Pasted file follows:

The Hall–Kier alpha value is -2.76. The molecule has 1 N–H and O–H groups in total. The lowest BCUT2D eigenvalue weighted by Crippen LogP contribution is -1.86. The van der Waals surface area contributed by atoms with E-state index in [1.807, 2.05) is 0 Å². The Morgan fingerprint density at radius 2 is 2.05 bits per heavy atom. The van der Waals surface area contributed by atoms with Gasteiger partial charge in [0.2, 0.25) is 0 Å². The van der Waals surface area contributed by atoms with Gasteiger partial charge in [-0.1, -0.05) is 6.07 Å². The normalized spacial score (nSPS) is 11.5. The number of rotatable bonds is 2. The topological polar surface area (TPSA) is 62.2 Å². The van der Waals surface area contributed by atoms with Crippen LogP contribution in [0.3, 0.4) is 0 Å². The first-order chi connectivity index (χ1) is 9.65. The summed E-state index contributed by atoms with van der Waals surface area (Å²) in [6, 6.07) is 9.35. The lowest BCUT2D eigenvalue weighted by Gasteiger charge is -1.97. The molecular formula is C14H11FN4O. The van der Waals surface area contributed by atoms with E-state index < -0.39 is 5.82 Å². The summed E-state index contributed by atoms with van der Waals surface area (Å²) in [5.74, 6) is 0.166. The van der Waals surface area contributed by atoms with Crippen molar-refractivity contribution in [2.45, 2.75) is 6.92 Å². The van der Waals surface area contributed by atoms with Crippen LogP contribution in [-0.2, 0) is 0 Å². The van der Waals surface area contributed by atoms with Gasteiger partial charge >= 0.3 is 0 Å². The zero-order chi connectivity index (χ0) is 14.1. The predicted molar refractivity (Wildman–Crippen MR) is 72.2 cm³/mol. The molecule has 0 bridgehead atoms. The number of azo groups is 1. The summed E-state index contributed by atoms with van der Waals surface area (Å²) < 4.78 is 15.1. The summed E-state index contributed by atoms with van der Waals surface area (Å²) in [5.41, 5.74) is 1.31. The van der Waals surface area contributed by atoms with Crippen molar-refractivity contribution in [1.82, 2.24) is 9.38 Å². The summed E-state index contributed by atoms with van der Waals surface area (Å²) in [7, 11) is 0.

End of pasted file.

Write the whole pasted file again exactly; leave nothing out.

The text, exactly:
The Hall–Kier alpha value is -2.76. The molecule has 1 N–H and O–H groups in total. The lowest BCUT2D eigenvalue weighted by Crippen LogP contribution is -1.86. The van der Waals surface area contributed by atoms with E-state index in [1.807, 2.05) is 0 Å². The Morgan fingerprint density at radius 2 is 2.05 bits per heavy atom. The van der Waals surface area contributed by atoms with Gasteiger partial charge in [0.2, 0.25) is 0 Å². The van der Waals surface area contributed by atoms with Gasteiger partial charge in [-0.1, -0.05) is 6.07 Å². The normalized spacial score (nSPS) is 11.5. The number of rotatable bonds is 2. The topological polar surface area (TPSA) is 62.2 Å². The van der Waals surface area contributed by atoms with Crippen LogP contribution in [0.3, 0.4) is 0 Å². The first-order chi connectivity index (χ1) is 9.65. The summed E-state index contributed by atoms with van der Waals surface area (Å²) in [6, 6.07) is 9.35. The lowest BCUT2D eigenvalue weighted by Gasteiger charge is -1.97. The molecular formula is C14H11FN4O. The van der Waals surface area contributed by atoms with E-state index < -0.39 is 5.82 Å². The summed E-state index contributed by atoms with van der Waals surface area (Å²) in [5.74, 6) is 0.166. The van der Waals surface area contributed by atoms with Crippen molar-refractivity contribution in [2.45, 2.75) is 6.92 Å². The van der Waals surface area contributed by atoms with Crippen LogP contribution in [-0.2, 0) is 0 Å². The van der Waals surface area contributed by atoms with Gasteiger partial charge >= 0.3 is 0 Å². The zero-order chi connectivity index (χ0) is 14.1. The predicted molar refractivity (Wildman–Crippen MR) is 72.2 cm³/mol. The molecule has 0 bridgehead atoms. The number of azo groups is 1. The summed E-state index contributed by atoms with van der Waals surface area (Å²) < 4.78 is 15.1. The summed E-state index contributed by atoms with van der Waals surface area (Å²) in [5.41, 5.74) is 1.31. The van der Waals surface area contributed by atoms with Crippen molar-refractivity contribution in [1.82, 2.24) is 9.38 Å². The summed E-state index contributed by atoms with van der Waals surface area (Å²) in [7, 11) is 0.